Women, recycling and debt relief in the platform of Ajantha Perera, the only woman running for president
The election will be held on Saturday. A well-known environmentalist, Perera has lived in the West and would like to see more “transparency” in her country’s governance model. She is convinced that she can cut Sri Lanka’s debt to China by 60 per cent through “dialogue".
Colombo (AsiaNews) – Women, recycling and debt relief from China are the top issues in the election platform of Ajantha Perera, the only woman running for president in Sri Lanka. The election is set for this Saturday, 16 November.
“I do not mind the victory,” she told AsiaNews, “but I contest on behalf of my women citizens because the women in this country do not get real respect and value for their energy and capacity.”
Perera is a member of the Socialist Party, and a well-known environmentalist. She “is determined to bring about a total transformation in the existing political culture in Sri Lanka” to “achieve a respectable place for Sri Lankan women.”
“I am a woman. I am educated and I have a vision for my country,” she says about herself. “I have a lot of international connections and I have experience working at the Consumer Affairs Authority, Ministry of Health’s food advisory committee”.
“I think I’m an all-rounder’” she adds. “I have a wealth of knowledge to be the president.” Previous presidents, “The first thing they do is appoint advisers and then they are paid a lot of money.”
In her case, she believes she would not need many advisers “because I have studied all subject areas including economics, health, women’s and children’s rights etc.” In addition, she spent 22 years abroad, returning in 1993 to work “with communities living in dumpsites.”
“People used to call me the garbage Queen as an insult. But that comment made me stronger. Now I wear it as a badge of pride to remind women everywhere that we are mothers and we are warriors. We have the ability to turn our greatest weakness into our greatest strength”.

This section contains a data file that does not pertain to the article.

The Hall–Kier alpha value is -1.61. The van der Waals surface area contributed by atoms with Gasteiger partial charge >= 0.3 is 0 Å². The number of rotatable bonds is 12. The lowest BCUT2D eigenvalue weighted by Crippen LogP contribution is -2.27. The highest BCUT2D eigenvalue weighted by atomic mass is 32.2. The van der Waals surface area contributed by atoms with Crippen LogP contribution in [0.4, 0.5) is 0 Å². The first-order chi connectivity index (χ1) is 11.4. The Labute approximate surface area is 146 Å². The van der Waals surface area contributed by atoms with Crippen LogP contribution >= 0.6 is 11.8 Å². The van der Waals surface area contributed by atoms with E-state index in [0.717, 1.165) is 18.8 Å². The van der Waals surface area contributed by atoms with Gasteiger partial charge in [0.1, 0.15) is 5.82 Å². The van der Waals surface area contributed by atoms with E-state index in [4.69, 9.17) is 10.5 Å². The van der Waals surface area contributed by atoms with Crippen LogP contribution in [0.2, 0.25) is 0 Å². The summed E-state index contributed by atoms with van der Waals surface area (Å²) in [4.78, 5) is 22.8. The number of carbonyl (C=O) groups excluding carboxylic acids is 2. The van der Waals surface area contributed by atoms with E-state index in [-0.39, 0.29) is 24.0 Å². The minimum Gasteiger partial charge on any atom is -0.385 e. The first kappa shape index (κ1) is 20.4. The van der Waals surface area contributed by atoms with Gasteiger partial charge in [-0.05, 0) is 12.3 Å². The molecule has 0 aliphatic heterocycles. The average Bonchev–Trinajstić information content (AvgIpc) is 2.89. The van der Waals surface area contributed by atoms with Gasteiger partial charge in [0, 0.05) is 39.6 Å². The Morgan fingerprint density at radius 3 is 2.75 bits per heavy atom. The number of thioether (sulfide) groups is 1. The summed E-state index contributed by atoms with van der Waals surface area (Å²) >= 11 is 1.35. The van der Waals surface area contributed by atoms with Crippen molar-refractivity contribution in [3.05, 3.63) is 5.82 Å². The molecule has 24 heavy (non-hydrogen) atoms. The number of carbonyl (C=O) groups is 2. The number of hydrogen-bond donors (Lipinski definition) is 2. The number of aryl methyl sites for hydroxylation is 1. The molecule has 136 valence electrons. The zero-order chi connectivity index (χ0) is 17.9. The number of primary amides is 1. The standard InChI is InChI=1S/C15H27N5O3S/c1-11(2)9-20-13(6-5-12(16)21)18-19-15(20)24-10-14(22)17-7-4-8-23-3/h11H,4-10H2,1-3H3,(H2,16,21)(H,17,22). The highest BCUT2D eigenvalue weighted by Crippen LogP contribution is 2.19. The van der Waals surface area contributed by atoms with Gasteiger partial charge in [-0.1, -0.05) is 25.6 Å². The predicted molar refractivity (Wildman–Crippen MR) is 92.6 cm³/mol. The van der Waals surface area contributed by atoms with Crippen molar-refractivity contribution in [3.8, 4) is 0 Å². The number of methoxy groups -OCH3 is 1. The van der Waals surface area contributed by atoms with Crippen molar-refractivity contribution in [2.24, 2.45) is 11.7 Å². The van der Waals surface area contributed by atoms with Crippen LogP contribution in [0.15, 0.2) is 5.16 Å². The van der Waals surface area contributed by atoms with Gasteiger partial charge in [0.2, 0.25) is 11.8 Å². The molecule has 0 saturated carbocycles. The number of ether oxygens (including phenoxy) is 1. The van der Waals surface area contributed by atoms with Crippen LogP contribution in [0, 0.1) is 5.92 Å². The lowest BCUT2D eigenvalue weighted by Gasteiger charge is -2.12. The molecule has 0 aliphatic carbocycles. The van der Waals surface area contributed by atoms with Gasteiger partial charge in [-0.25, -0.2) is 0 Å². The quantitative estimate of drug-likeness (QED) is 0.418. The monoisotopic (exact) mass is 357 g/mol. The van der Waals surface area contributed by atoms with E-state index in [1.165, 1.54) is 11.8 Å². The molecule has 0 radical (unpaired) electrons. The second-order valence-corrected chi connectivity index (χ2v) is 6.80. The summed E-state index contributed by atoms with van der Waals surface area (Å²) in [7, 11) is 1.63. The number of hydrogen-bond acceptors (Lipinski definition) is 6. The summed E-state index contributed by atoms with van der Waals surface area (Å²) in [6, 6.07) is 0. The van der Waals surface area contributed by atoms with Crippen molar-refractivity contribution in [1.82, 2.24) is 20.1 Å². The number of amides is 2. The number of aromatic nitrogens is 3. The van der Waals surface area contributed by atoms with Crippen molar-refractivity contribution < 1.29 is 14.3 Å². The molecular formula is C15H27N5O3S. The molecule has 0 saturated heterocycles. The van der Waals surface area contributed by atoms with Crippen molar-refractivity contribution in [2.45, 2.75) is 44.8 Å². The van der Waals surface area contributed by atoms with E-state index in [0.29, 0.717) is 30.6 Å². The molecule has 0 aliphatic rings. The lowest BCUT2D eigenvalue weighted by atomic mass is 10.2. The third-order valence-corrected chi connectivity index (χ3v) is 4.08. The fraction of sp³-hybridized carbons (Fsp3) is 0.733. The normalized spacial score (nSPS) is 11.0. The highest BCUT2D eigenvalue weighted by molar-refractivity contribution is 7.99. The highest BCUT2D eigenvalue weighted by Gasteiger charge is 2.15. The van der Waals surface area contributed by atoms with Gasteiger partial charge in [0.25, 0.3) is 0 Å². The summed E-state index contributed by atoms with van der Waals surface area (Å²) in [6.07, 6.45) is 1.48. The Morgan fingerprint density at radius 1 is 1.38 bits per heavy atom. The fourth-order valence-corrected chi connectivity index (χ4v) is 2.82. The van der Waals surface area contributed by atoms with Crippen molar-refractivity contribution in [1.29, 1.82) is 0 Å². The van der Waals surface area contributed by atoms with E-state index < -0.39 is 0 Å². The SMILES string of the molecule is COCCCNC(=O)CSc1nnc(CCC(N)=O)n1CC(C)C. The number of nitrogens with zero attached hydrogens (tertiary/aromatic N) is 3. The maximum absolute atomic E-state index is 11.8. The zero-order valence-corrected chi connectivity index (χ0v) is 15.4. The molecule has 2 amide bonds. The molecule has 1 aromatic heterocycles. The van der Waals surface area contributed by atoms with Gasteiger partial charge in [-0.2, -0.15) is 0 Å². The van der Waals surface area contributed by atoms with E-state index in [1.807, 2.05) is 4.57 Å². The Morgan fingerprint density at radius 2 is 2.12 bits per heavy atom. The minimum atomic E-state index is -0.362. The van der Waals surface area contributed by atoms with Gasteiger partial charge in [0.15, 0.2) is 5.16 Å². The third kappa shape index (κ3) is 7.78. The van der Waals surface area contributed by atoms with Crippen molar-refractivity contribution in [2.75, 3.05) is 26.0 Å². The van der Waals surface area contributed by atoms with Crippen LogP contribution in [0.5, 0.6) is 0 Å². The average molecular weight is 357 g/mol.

Speaking about her foreign experience, she notes that the West has “leaders who are simple and governance is quite transparent.” For example, “one of the things that would happen [in the West] is that if they get a budget, they would exactly know how to spend it, what is remaining etc. But in Sri Lanka you will never see that.”
With respect to Sri Lanka’s high debt to China, “The first thing is to put the right people in foreign embassies, not my relatives. They should be people who have integrity and include those with a vision for the country and those who show respect for other countries. This way they will build a good relationship,” which “can be social and economic as well. Whatever comes from outside should be linked to the country.”
“I firmly believe that I could get rid of 60 per cent of the debt [with China] just by dialogue. If we can economically lift and strengthen our country because of our ethnic harmony, we will become a strong nation that can face outside forces.”
Although she is sure she can win, if that were not the case, "I will not run away.” Instead, “One thing I will definitely be doing is monitor, making sure that this country is running in the right direction.”